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forest fire seeds

One example includes their work on sagebrush seed, which is small, fine and has an almost sawdust quality to it when piled up, which tends to clog up seeders and not disperse well. Madsen and his team combined the sagebrush seed with clay and other filler material to make pellets which then allows for more uniform distribution.

Using seed enhancement technology never before used in rangeland restoration, Madsen and his students are leading an effort to reseed fire-scorched landscapes across the Great Basin with native plants. This technology includes seed coatings traditionally used in commercial farming (for food products) and other treatments that are specifically formulated for rangeland seeds.

How it works and which coating is used depends on the seed, but the goal is always the same: help the seeds get distributed evenly into the soil and give them the best chance for survival.

Catastrophic fires in the West are burning hotter than ever, leaving paths of destruction through both human development and native plant ecosystems.

These charred landscapes, barren of natural plant growth, become a vacuum for the growth of invasive species like cheatgrass which, unlike more fire-resistant native plants, fuel fires and help them spread faster and burn hotter. If left unchecked, the process becomes a dangerous cycle of flames.

The team has developed eight different seed coatings they are now applying to the seeds of several other native plant species. After they lay down the seed in the fall, Madsen and his team of students return the following spring to check on emergence and then revisit in summer to see how growth is faring. Their work on one species, bluebunch wheatgrass, has yielded a 60% increase in plant emergence. On close inspection of the emerging and thriving plants, the seeds with the seed-enhancement coatings are the ones doing better and surviving.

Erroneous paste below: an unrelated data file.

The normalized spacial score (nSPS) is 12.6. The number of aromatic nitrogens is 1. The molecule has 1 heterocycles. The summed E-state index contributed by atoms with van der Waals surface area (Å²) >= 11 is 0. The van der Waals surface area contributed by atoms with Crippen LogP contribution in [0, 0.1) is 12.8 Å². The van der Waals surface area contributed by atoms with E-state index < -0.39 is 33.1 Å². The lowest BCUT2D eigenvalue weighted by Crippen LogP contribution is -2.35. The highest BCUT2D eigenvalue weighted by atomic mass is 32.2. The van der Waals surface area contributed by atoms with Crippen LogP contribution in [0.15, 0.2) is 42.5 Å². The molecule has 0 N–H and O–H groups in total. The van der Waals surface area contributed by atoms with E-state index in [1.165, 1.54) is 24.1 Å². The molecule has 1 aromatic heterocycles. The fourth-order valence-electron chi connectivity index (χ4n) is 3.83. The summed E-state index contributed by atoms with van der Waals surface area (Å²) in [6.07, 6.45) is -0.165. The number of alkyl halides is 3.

“If we don’t get native plants back on the landscapes, we’re going to have more and more fires and those fires are going to be increasingly destructive,” said Matt Madsen, BYU professor of plant and wildlife sciences. “When we look at our landscapes and how much has been burned, a lot of times we don’t even have enough seed to go around and there’s also a lack of performance of the seed that does get planted. It’s a really big challenge.”

“If we can get them to grow through the first year, they’ll be there on the landscape for years to come,” Madsen said.

Fire modifies the germination of seeds of numerous species. One of the fire factors that cause these modifications is the ash. This study analysed the germination of seeds of Pinus sylvestris L., Pinus nigra Arn. Pinus radiata D. Don and Pinus pinaster Aiton, subjected to different ash treatments, and the development of seedlings that grew in these conditions for 14 weeks. We obtained the ash by completely burning leaves and small twigs from the most abundant woody species in populations of pines. The ash treatments applied were as follows: Control (without ash), Low (half of the amount registered in a fire), Medium (equal to the amount registered in a fire) and High (double the amount registered in a fire). Germination took place on paper inside Petri dishes and in soil, and growth was only analysed for the plants that grew in the soil. For all species, and especially P. nigra, germination rate decreased as the amount of ash applied increased. The negative effects of the ash were more apparent following treatments in Petri dishes than in the soil. In the dishes, the average germination time varies little between the four species of pine. In soil, the average germination time is more prolonged, and only some differences were observed between treatments in P. sylvestris and P. nigra. In these species the high treatment significantly increased the average germination time. We found a greater sensitivity of P. sylvestris and P. nigra to the addition of ash, showing a higher seedling mortality rate. However, it appears that seedling development (length and weight) was not affected in any of the species through the addition of ash. These tests allow us to deduce that, in P. sylvestris, P. nigra, P. radiata and P. pinaster, the ash produced by forest fires has an inhibiting effect on germination and little effect on the development of seedlings in the first months of life.